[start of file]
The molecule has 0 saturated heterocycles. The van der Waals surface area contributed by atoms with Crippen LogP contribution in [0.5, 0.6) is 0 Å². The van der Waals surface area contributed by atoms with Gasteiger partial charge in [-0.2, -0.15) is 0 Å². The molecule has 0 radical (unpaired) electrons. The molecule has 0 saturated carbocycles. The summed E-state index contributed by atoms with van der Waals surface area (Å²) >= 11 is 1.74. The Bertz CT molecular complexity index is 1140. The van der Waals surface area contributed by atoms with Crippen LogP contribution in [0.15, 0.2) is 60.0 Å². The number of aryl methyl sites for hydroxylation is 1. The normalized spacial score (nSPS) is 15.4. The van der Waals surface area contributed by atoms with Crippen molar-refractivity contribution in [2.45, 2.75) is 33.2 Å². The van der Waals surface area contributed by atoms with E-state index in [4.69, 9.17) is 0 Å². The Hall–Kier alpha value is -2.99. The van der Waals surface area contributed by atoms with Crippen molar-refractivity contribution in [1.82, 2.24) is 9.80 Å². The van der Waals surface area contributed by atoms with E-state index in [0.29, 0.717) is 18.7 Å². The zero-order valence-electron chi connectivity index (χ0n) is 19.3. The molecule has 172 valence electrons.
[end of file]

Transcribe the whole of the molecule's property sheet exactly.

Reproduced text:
The molecule has 0 saturated heterocycles. The van der Waals surface area contributed by atoms with Crippen LogP contribution in [0.5, 0.6) is 0 Å². The van der Waals surface area contributed by atoms with Gasteiger partial charge in [-0.2, -0.15) is 0 Å². The molecule has 0 radical (unpaired) electrons. The molecule has 0 saturated carbocycles. The summed E-state index contributed by atoms with van der Waals surface area (Å²) >= 11 is 1.74. The Bertz CT molecular complexity index is 1140. The van der Waals surface area contributed by atoms with Crippen LogP contribution in [0.15, 0.2) is 60.0 Å². The number of aryl methyl sites for hydroxylation is 1. The normalized spacial score (nSPS) is 15.4. The van der Waals surface area contributed by atoms with Crippen molar-refractivity contribution in [2.45, 2.75) is 33.2 Å². The van der Waals surface area contributed by atoms with E-state index in [4.69, 9.17) is 0 Å². The Hall–Kier alpha value is -2.99. The van der Waals surface area contributed by atoms with Crippen molar-refractivity contribution in [1.82, 2.24) is 9.80 Å². The van der Waals surface area contributed by atoms with E-state index in [0.29, 0.717) is 18.7 Å². The zero-order valence-electron chi connectivity index (χ0n) is 19.3. The molecule has 172 valence electrons.